The June 19 issue of the Wall Street Journal (subscription required) features an article on how a Yum Brands has used employee surveys as a tool to engage employees and identify problem areas early on.
An important principal is that surveys need to be anonymous. For Yum, employees can call an automated response system, which then aggregates the results before sending them on. For a small practice, as with any small business, it’s best to have a stamped addressed envelope included with the survey, and the questionnaires sent to an independent third party. I’m sure that there are market research companies that can also set up an automated survey for you, and there free and low cost survey services that are web based.
One important survey that is done at Yum Brands: new employees are surveyed as to how well employees have been trained in their job. It’s the manager, who is responsible for staff training, who is really being evaluated. In the areas where this survey has been used, turnover is down, as managers better understand the importance of the basics and of the training.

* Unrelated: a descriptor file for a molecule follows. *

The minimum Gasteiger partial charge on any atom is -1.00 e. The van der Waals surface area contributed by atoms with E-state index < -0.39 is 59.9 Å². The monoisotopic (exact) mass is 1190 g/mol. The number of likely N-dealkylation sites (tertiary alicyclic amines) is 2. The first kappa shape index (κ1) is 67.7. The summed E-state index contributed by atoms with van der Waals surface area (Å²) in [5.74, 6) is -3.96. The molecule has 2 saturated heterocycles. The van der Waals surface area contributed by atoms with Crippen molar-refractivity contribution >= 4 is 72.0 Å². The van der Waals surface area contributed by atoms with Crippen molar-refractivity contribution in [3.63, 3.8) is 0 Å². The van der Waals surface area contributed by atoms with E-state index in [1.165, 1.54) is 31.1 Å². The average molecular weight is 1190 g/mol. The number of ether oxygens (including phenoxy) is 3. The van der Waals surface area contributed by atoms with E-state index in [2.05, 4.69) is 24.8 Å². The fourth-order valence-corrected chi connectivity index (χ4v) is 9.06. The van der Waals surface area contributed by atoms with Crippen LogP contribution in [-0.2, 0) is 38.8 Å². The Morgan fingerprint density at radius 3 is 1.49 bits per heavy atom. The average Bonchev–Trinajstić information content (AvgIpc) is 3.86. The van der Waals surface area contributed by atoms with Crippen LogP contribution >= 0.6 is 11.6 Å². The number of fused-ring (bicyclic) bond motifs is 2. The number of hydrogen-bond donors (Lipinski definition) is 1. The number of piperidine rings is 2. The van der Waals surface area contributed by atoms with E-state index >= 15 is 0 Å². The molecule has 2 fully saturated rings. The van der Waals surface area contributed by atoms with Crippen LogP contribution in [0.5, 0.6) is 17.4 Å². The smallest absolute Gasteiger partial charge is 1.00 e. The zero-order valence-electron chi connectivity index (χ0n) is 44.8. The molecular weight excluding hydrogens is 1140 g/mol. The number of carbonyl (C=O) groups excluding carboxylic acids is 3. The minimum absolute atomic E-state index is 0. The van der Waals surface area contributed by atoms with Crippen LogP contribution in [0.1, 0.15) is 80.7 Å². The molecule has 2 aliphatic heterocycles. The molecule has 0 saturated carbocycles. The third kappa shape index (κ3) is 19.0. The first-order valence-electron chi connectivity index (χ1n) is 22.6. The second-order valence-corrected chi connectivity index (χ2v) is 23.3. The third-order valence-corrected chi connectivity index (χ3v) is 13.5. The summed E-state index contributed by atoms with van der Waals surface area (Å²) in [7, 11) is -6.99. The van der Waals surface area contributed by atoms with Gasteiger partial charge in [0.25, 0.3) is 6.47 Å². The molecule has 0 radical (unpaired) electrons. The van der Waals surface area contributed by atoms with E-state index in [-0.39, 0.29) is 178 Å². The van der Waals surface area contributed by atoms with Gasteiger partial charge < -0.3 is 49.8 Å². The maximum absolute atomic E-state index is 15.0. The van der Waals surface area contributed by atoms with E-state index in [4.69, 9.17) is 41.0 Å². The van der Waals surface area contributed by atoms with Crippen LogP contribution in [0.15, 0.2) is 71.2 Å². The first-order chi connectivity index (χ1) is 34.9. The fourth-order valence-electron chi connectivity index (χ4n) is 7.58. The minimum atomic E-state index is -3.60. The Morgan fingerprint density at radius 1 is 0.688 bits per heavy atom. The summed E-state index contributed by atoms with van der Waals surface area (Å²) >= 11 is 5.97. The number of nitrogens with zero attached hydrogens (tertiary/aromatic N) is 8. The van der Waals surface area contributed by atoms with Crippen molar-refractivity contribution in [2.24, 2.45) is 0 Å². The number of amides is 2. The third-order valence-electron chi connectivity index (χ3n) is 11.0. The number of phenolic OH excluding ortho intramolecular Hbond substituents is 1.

If you do survey your employees, whether through anonymous surveys or open meetings, you have taken on your own responsibility. You must act on what your staff tells you. It doesn’t mean that every idea has to be implemented, but you have to acknowledge the comments and report back as to whether something will be done or will not/ can not be done and why. You’re asking your staff to trust you and be open with you – you have to be own with them as well. It should go without saying that there is never, ever, to be any retribution for something an employee says.
One resource I found: Business Research Labs, and look for the free online information on the left pane.